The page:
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Q (UK)
May 1998

"Got Up, Emoted..."

Roofers, mixing, cream teas, nude engineers, some nonsense: Tori Amos's Cornish Diary.

OK, so small noises at first. Like not so terribly irritating for before-the-sun's-up noise. But by 7am every drill, saw, hammer and pounding utensil that ever was is welcoming me. We have one week till the musicians come - we have half a roof.

George is my favourite builder. He swears that there are Germans that will be doing a rear dorsal attack at 13 hundred hours, so maybe I'd like to bring over plenty of sandwiches and a thermos of hot tea before the siege.

Drummer arrives today, we have a sort of roof. It looks like thousands of bin bags superglued.

I'm having flashbacks of a hospital emergency room. There's bed upon bed with not a Chelsea blue for the sheet color but kinda a more faded color. All I really want is a little nap. The nurse -- there's only one -- says she needs the beds and I can't nap and I say this place is empty except for hundreds and hundreds of beds and she said if I can find a bed without chopped pieces of hair on it I can lay down, and sure enough I go from bed to bed finding clumps strands split ends of every colour and kind possible. I don't know if it's worth trying to make sense of this but the boys were dyeing their hair this week to look like Debbie Harry and Marcel had an accident.

The Butchers' League Of North Cornwall knocked on the studio door and said, "We'd like to record our Christmas album here. We normally record down at Giles's in Strawhaven but we thought since you're new... you'd give us a deal." The engineer said, "How much do you pay at Strawhaven?" "Well," said the Butcher, "we normally get it for free."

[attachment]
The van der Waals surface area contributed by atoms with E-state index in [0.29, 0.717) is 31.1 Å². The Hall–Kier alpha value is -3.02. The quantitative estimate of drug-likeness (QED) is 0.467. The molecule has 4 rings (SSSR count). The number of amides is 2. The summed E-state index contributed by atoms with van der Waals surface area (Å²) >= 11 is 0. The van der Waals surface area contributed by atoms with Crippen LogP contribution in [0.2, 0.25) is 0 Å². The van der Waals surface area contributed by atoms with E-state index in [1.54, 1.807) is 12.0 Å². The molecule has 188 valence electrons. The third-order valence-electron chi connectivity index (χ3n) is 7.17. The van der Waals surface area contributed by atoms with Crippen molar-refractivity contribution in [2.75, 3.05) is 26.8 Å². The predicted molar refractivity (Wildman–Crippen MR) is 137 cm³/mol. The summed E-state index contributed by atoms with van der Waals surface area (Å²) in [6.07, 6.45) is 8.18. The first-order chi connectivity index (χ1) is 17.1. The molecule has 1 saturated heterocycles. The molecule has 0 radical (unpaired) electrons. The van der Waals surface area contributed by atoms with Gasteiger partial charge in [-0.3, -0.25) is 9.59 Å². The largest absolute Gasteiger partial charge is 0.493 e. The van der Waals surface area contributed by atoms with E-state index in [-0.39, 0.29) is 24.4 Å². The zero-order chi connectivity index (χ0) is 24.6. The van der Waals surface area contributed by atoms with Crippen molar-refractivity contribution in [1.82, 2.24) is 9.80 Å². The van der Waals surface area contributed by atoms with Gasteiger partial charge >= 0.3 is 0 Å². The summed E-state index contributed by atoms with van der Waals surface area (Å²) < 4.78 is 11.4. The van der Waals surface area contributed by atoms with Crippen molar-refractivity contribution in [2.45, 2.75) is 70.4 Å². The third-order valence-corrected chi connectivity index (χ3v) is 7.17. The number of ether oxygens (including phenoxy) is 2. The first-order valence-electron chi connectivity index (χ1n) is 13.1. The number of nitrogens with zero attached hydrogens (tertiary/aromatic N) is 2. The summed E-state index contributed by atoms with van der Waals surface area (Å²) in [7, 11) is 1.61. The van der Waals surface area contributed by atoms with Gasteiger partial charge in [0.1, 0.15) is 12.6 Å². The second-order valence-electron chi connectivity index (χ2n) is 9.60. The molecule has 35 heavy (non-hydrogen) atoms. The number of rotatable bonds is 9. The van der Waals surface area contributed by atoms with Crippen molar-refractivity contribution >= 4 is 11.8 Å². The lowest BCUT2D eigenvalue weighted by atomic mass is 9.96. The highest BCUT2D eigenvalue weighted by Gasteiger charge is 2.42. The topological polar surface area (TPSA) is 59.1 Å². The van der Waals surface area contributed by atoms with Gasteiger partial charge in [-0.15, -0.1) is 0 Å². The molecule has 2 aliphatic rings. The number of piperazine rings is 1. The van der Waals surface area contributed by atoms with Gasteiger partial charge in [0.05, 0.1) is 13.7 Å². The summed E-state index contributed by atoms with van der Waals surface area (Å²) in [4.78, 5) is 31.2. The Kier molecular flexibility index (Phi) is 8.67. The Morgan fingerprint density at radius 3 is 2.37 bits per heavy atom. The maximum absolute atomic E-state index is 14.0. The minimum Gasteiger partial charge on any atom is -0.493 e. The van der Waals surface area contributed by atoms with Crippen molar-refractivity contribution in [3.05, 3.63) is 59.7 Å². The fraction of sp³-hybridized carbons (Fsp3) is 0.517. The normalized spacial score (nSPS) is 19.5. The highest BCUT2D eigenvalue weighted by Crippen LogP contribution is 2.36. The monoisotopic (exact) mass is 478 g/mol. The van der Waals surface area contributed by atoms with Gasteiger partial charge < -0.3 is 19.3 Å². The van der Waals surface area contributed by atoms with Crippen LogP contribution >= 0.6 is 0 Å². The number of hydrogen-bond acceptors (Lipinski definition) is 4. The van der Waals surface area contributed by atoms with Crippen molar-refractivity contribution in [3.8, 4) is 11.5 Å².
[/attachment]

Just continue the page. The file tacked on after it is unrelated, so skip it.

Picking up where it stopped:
Fire engine fridge with magnets of Marilyn: one of us changes her outfit each day. There is no law other than she must be changed.

Fish bottoms, Teletubbies heads. We did our own choreography to "Children's it's alright to pass gas song."

Christmas shopping for the boys -- got Marcel a porno star belt buckle. The surf shops are as good as Zuma Beach in Cali. This one surfer genuinely invited me to go surfing in the North Cornish sea on Christmas Day. "It's for charity," he said. It would have to be.

Taking a little Cornish walk, a hand reaches out -- I don't even know this woman -- she gives me some sherry. I don't even like sherry. I feel like I was being anaesthetised -- Beene calls this true happiness. What's her plan -- I'm not sure but after the second or third glass of sherry promised her my house, backstage passes to all the shows, free transport to and from the gigs, a place in the band for her grandson, if she'll just let me go. She grabs my arm and says, "So then, will you bring around that tall dark intriguing Dutchman sometime?" (Rob). Gulp, whew. Does that mean I get to keep my house?

Shocking cold. The piano is dropping quickly. Scalextrics isn't affected. I put on a pair of shorts and whipped up Sea Breezes for the boys. Checking into... um, Betty Boop.

Mixing -- still -- mixing. I've written Nurofen into my will. Bless those people.

The night the builders and the crew go out story. It was suggested to me that everybody needed a night out so the builders came to rescue the crew. It was suggested to me that I should grab my boyfriend and have a night in. So I get all these scented candles, a bottle of warm-on-the-throat red and everything's going really well for the girl. I'm off in that never land and from very far away I hear my boyfriend say, "Hey Tori I think all your candles are really beautiful but do you smell something funny?" Wouldn't you know the duvet was burning.

I'm up early. Marcel's walking in the door. "Jeez," I said, "what happened to you then?" He had just walked all night nine miles -- the other boys had some luck with some teachers while he was prancing completely naked in the kebab shop and somehow missed his ride.

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